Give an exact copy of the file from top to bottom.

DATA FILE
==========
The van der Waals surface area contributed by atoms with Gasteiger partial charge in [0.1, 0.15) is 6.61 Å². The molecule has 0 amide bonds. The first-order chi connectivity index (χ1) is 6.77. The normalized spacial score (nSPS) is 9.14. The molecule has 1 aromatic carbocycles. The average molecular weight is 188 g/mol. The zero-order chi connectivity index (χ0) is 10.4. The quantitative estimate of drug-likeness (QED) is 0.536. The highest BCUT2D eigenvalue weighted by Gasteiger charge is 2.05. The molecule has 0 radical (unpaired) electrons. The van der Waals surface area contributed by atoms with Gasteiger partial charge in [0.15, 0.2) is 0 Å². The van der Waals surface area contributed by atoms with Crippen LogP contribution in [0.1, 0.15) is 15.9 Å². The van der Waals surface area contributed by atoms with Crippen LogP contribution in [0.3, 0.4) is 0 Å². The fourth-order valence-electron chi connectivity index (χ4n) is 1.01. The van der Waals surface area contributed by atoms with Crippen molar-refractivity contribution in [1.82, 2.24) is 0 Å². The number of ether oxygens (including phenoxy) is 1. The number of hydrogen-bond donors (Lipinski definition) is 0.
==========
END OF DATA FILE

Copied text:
The van der Waals surface area contributed by atoms with Gasteiger partial charge in [0.1, 0.15) is 6.61 Å². The molecule has 0 amide bonds. The first-order chi connectivity index (χ1) is 6.77. The normalized spacial score (nSPS) is 9.14. The molecule has 1 aromatic carbocycles. The average molecular weight is 188 g/mol. The zero-order chi connectivity index (χ0) is 10.4. The quantitative estimate of drug-likeness (QED) is 0.536. The highest BCUT2D eigenvalue weighted by Gasteiger charge is 2.05. The molecule has 0 radical (unpaired) electrons. The van der Waals surface area contributed by atoms with Gasteiger partial charge in [0.15, 0.2) is 0 Å². The van der Waals surface area contributed by atoms with Crippen LogP contribution in [0.1, 0.15) is 15.9 Å². The van der Waals surface area contributed by atoms with Crippen LogP contribution in [0.3, 0.4) is 0 Å². The fourth-order valence-electron chi connectivity index (χ4n) is 1.01. The van der Waals surface area contributed by atoms with Crippen molar-refractivity contribution in [1.82, 2.24) is 0 Å². The number of ether oxygens (including phenoxy) is 1. The number of hydrogen-bond donors (Lipinski definition) is 0.